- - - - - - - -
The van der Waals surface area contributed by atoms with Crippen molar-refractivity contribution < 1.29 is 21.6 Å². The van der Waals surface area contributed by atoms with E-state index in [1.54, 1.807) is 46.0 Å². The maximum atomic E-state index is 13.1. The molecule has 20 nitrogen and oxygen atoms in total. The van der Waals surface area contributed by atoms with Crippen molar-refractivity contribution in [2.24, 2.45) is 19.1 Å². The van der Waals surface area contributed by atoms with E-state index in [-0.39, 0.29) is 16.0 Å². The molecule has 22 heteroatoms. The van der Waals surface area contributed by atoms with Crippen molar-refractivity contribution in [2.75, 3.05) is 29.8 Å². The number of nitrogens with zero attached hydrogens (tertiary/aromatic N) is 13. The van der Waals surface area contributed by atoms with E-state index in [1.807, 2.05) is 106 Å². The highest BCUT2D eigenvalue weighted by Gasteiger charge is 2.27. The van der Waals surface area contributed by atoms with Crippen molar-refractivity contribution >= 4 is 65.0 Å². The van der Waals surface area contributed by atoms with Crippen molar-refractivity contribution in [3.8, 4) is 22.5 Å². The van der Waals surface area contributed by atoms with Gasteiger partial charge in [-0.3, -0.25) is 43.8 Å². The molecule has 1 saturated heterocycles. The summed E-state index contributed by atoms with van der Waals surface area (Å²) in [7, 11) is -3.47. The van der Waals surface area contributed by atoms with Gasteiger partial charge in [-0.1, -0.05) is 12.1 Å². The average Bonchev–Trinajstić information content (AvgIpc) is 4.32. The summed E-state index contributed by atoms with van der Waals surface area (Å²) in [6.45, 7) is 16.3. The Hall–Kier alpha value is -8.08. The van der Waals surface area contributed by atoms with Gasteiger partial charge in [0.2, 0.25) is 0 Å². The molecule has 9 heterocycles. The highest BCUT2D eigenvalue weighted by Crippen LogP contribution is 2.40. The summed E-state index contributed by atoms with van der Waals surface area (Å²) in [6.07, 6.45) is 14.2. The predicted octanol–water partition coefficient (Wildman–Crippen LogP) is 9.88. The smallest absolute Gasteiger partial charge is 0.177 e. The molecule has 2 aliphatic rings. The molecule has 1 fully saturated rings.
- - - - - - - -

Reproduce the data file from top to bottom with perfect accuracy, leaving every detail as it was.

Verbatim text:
The van der Waals surface area contributed by atoms with Crippen molar-refractivity contribution < 1.29 is 21.6 Å². The van der Waals surface area contributed by atoms with E-state index in [1.54, 1.807) is 46.0 Å². The maximum atomic E-state index is 13.1. The molecule has 20 nitrogen and oxygen atoms in total. The van der Waals surface area contributed by atoms with Crippen molar-refractivity contribution in [2.24, 2.45) is 19.1 Å². The van der Waals surface area contributed by atoms with E-state index in [-0.39, 0.29) is 16.0 Å². The molecule has 22 heteroatoms. The van der Waals surface area contributed by atoms with Crippen molar-refractivity contribution in [2.75, 3.05) is 29.8 Å². The number of nitrogens with zero attached hydrogens (tertiary/aromatic N) is 13. The van der Waals surface area contributed by atoms with E-state index in [1.807, 2.05) is 106 Å². The highest BCUT2D eigenvalue weighted by Gasteiger charge is 2.27. The van der Waals surface area contributed by atoms with Crippen molar-refractivity contribution >= 4 is 65.0 Å². The van der Waals surface area contributed by atoms with Crippen molar-refractivity contribution in [3.8, 4) is 22.5 Å². The van der Waals surface area contributed by atoms with Gasteiger partial charge in [-0.3, -0.25) is 43.8 Å². The molecule has 1 saturated heterocycles. The summed E-state index contributed by atoms with van der Waals surface area (Å²) in [7, 11) is -3.47. The van der Waals surface area contributed by atoms with Gasteiger partial charge in [-0.1, -0.05) is 12.1 Å². The average Bonchev–Trinajstić information content (AvgIpc) is 4.32. The summed E-state index contributed by atoms with van der Waals surface area (Å²) in [6.45, 7) is 16.3. The Hall–Kier alpha value is -8.08. The van der Waals surface area contributed by atoms with Gasteiger partial charge in [0.2, 0.25) is 0 Å². The molecule has 9 heterocycles. The highest BCUT2D eigenvalue weighted by Crippen LogP contribution is 2.40. The summed E-state index contributed by atoms with van der Waals surface area (Å²) in [6.07, 6.45) is 14.2. The predicted octanol–water partition coefficient (Wildman–Crippen LogP) is 9.88. The smallest absolute Gasteiger partial charge is 0.177 e. The molecule has 2 aliphatic rings. The molecule has 1 fully saturated rings.